Life as a First Draft

The other day I managed to burn sausages while simultaneously  trying to hold a conversation with my boyfriend and sort out my work clothes for the next day.  He wasn’t impressed. ‘Then why don’t you cook?’ I snapped.

I’m still waiting for the answer to that one.

My multi-tasking skills are failing more and more regularly as I try to squeeze the things that I want to do in between the things that I have to do. Add a pile of the things that everybody else expects me to do and I can be close to screaming by the end of the week.

Now held in the icy grip of National Novel Writing Month I’m living on my nerve endings while I bash out a first draft. I want to get it done as quickly as possible because I need to know if the story works. Actually, it’s more that I need to know if I work.  Completing a first draft is self validation that all the post it notes and coloured ink I have poured into the outline stage isn’t wasted.

Each day I live is more or less the same.  I get up and rush through everything, normally wishing that I was doing something else. I’m invariably tense and planning the next thing that I need to do before the first one is finished.  It’s stressful and usually leaves me run down and gasping for more time.

In Nail Your Novel, Roz Morris describes a first draft as something to take your time over because it’s the space where you are writing just for you alone and letting your imagination run without restrictions. It’s something to savour while you get to know your characters and your setting.



This was a whole new idea to me.  The thought that a first draft was a magical thing to be enjoyed rather than something to suffer through when faced with a deadline gave me something to experiment with.  This and it being practically January (come on, it’s closer than you think) with posts about New Year’s resolutions on the breeze combined to make me realise that living my life like it was NaNo wasn’t the most productive thing to do long term.

We only get one draft at life after all and therefore it seems crazy to tuck down our heads and barge forward without taking time to see the wider scheme of things and just enjoy the tiny bits that sparkle.  After all, in a first draft  you aren’t supposed to go back and change things and in life you don’t even get the choice.


Taking time out to kick Autumn leaves

One thing that I’ve found really useful in slowing down is to get the train into work occasionally.  It makes the commute take longer but it makes me less irate and gives me longer to think, read, plan my next outline…

If you feel like you need to slow down and enjoy the scenery more have a look at this post and this one  for info on why we are all so busy, and how to stop it.  Do you have any top tips for appreciating the moment? Or can you not stop yourself rushing ahead as well?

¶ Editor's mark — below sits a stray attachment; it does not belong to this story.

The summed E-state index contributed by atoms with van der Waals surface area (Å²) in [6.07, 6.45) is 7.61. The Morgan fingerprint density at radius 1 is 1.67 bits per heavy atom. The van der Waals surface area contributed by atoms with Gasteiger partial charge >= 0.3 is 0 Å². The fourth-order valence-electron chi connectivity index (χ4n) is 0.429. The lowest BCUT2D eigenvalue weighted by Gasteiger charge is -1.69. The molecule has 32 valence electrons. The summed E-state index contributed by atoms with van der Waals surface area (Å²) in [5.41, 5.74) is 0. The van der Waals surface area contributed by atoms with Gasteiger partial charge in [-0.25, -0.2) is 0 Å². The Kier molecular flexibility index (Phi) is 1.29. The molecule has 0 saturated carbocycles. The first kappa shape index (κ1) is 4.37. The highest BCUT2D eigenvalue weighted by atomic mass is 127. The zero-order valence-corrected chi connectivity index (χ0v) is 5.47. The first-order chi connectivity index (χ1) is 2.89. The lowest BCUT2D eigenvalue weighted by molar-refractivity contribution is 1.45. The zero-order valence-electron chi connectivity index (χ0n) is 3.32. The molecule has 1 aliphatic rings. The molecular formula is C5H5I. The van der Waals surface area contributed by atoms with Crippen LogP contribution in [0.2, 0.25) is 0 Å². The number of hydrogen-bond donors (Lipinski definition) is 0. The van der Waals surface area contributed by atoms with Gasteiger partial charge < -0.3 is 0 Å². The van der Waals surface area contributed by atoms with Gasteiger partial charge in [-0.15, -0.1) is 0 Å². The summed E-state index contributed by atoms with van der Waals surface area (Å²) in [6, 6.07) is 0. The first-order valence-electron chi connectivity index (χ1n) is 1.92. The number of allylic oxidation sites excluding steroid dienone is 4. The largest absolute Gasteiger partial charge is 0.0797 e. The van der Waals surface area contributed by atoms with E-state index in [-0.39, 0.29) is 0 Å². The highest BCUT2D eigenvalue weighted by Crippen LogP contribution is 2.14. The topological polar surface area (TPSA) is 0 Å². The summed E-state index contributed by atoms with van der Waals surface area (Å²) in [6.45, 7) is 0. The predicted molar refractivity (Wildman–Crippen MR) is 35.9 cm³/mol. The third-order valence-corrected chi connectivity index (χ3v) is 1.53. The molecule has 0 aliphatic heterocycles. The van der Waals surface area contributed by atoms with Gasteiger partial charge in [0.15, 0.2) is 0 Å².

A Cheat’s Blog Post to Surviving NaNo

Instead of posting tips and hints about how to survive the NaNo madness I’m sharing a link to Susan Dennard’s post on Pub(lishing) Crawl.  Go here.  Seriously. She’s far more eloquent and informative than me at the moment.

And besides, I’m in to the second day of NaNo and need to lie down.

NaNo Prep – or three good reasons for a cup of tea.

Two and a half weeks to go. Is anyone else excited?

Just me?

In celebration here’re my three hints for NaNo prep.

  1. If you’re in the planning camp it’s worth thinking about a title and synopsis so that you can update your novel info, and for covers or banners to accompany your profile post. It’s always really interesting to know what other people are writing about and it also makes you more accessible to people who come along and check your profile out.  It’s not essential of course, but writing titles and synopsis are good practice – If nothing else they help you establish exactly what the core of your book is and help you to focus on what you want to write. However if you’re in the winging it cup put your feet up and have a cup of tea.

2. Depending on how you work now is also a good time to clear your writing diary. Make sure any current projects can be left alone to simmer while you work on NaNo. Paranoid freak that I am, my blog posts are drafted for November already.  However, if you’re an expert juggler have a cuppa and my eternal respect.

3.The forums are packed right about now. If you’re after mentors or writing buddies you’ll be inundated. Also check out your local forum for write ins. As insular and crazy as NaNo is there’s also chance for networking and there may be someone out there you’ll still want to talk to in December. However, if you see yourself more as a lone wolf of the literary world then it’s cup of tea time again.

Blogging for beginners

The first article I read on writers blogging was in Mslexia magazine (link) back in 2007, I think. Since then I’ve updated myself on what to do and what not to do. One of the fundamental keys is to have something to sell. Now that I’m actually here staring out into the eerily silent void of cyber space I’m realising that I’m still not quite sure what that is.  It’s not quite me, and it’s not quite my writing either as I have yet to sufficiently revise a book until my eyes are bleeding and my fingerprints worn off, and feel like, ‘Yes, this is the baby that I’m going to query agents with.’

I like to live in hope though that one day I will.  And if that happens I’ll be well practised at this author platform malarkey and won’t find using technology a task set somewhere between frustration and terror.

In the meantime, if I’m not preaching to the converted,  I found these articles quite insightful as a starting point.

Pub (lishing) Crawl – a single post for the established author but good ideas

The Creative Penn – you have to sign up but good resource for the Indie Author.